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One or many?

'One or many' looks at collective agreements.

English verbs are usually rather simpler than in many other languages ~ but we still need to check we avoid using a plural verb with a singular subject, for instance. That may sound straightforward, but when the subject is a singular but Collective noun, many of us get 'interference' and put a plural verb after it.

You may be surprised how tricky it can be to get these right every time!

  1. Read both parts carefully and then decide whether everything is OK, or whether only one part is OK, or whether neither of them is OK ~ and mark your Answer accordingly.

    (A) 'My parents are going into town this evening ...
    (B) ... but me and Chris are staying home.'
    The verbs are fine each time, but 'me and Chris' is terrible! No speaker of decent English would ever think of saying 'me is staying', so 'me and anyone else are staying' is equally wrong (though plenty of people, particularly children and speakers of non-standard English) say similar things every day ~ alas!
    It should of course be: 'Chris and I' (along the lines of the Queen ~ guardian of 'the Queen's English' as she is ~ when she says 'my husband and I' have been doing something)!
  2. Read both parts carefully and then decide whether everything is OK, or whether only one part is OK, or whether neither of them is OK ~ and mark your Answer accordingly.

    (A) 'The right-of-centre press are claiming once again that ...
    (B) ... law and order is reaching breaking point in Britain.'
    The Press (or any subsection of it) is singular; law and order, while often treated as a single concept, still consists of two nouns and is therefore compound and plural.
    The correct version should read: 'The press is claiming ... that law and order are reaching ...'.
  3. Read both parts carefully and then decide whether everything is OK, or whether only one part is OK, or whether neither of them is OK ~ and mark your Answer accordingly.

    (A) 'Your Committee have decided ...
    (B) ... that they are going to disband the Society.'
    'Committee', itself, is a singular collective noun, so neither of the verbs should be plural.
    (See what we mean? The overall meaning's clear, but the grammar is trickier than you might think!)
  4. Read both parts carefully and then decide whether everything is OK, or whether only one part is OK, or whether neither of them is OK ~ and mark your Answer accordingly.

    (A) 'Sam's mum and dad was saying that ...
    (B) ... the cast of 'Doctor Proctor' are absolute rubbish!'
    'Dad was saying ...' is OK; but 'mum and dad [plural] WERE saying ...'.
    The cast of any show, meanwhile, is a collective entity, and therefore singular.
  5. Read both parts carefully and then decide whether everything is OK, or whether only one part is OK, or whether neither of them is OK ~ and mark your Answer accordingly.

    (A) 'A priceless collection of postage stamps have been stolen from the study of a manor-house in Kent ...
    (B) ... and the police have issued a description of a suspect wanted for questioning in connection with this incident.'
    Doubtless there were several stamps, but the collection is singular. In Part B, 'the police' is a singular noun but usually treated as plural, so this version is widely acceptable.
  6. Read both parts carefully and then decide whether everything is OK, or whether only one part is OK, or whether neither of them is OK ~ and mark your Answer accordingly.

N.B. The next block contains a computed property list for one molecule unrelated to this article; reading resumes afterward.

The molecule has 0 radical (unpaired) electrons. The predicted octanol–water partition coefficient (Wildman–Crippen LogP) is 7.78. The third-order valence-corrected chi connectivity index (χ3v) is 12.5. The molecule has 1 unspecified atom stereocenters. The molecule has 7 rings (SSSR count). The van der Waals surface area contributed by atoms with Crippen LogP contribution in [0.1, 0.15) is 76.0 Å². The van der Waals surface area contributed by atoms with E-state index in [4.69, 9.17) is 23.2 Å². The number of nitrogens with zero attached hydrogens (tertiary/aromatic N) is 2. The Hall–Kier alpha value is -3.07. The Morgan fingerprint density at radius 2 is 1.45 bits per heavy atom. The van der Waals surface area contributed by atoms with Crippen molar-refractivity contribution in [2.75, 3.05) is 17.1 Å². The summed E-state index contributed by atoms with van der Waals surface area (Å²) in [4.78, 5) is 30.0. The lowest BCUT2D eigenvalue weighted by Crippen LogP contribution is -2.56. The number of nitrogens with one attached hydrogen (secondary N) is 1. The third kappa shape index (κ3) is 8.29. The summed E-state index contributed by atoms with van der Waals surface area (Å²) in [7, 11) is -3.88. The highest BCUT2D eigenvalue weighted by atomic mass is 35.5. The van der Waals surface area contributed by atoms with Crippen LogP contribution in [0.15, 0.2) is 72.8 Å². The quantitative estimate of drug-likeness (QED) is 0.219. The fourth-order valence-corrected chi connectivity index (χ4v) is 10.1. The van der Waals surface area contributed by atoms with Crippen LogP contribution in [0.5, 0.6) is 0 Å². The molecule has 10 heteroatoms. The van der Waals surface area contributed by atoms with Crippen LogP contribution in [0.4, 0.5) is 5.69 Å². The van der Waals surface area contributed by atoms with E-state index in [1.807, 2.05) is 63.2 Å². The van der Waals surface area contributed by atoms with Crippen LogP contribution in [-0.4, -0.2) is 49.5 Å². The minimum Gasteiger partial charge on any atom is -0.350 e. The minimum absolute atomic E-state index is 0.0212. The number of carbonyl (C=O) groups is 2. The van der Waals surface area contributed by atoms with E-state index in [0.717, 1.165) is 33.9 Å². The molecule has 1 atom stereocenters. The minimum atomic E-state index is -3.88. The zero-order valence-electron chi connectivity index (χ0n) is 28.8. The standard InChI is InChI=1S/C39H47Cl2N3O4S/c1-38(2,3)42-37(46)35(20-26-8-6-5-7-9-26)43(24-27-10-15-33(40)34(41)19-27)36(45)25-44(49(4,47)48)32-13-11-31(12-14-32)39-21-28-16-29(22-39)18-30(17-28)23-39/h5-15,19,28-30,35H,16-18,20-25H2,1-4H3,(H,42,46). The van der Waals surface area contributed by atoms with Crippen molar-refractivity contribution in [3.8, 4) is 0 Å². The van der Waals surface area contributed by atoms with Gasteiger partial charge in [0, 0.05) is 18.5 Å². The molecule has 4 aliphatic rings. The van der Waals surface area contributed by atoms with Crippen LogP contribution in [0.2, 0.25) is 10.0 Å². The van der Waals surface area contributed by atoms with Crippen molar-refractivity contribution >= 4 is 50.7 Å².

(A) 'A number of unexploded bombs have been found in a cave in Shropshire ...
    (B) ... and an Army Bomb Disposal Unit is at work on the scene to render it safe.'
    The 'number of bombs' is singular (whatever the actual number is: it could be just one piece, or maybe several dozen).
  7. Read both parts carefully and then decide whether everything is OK, or whether only one part is OK, or whether neither of them is OK ~ and mark your Answer accordingly.

    (A) 'My family has been farming this land since the days of Henry VIII ...
    (B) ... but the mill has been here for longer than that.'
    No problems here.
  8. Read both parts carefully and then decide whether everything is OK, or whether only one part is OK, or whether neither of them is OK ~ and mark your Answer accordingly.

    (A) 'The Government are saying that ...
    (B) ... bread prices are going up again in the New Year.'
    'The Government' is singular and needs a singular verb; bread prices are plural, so part (B) is OK.
  9. Read both parts carefully and then decide whether everything is OK, or whether only one part is OK, or whether neither of them is OK ~ and mark your Answer accordingly.

    (A) 'Our company pride themselves on producing traditional goods ...
    (B) ... that Jo(e) Public can afford and enjoy.'
    The Company is a singular entity (so 'themselves' is wrong), but 'Jo(e) Public' is a singular ~ imaginary, representative ~ person, so the singular verb 'can' is OK in Part B. (Actually, of course, 'can' would have been formed exactly the same in its 3rd-person singular or plural version anyway; but at least Part B works as it should!)
  10. Read both parts carefully and then decide whether everything is OK, or whether only one part is OK, or whether neither of them is OK ~ and mark your Answer accordingly.

    (A) ' 'No child of mine will ever grow up to park their car on my grass', ...
    (B) ... said Uncle Marcus as he and my father was watching us play with our scale models on the lawn.'
    The correct possessive after 'child' should be 'his or her' (or 'its', if we don't know the individual child's gender; but it somehow sounds very ugly to say 'no child should cry just because it's lost its toy) ~ so Part A was faulty.
    In part B, 'Uncle Marcus and my father WERE ..' would be better.

Author: Ian Miles

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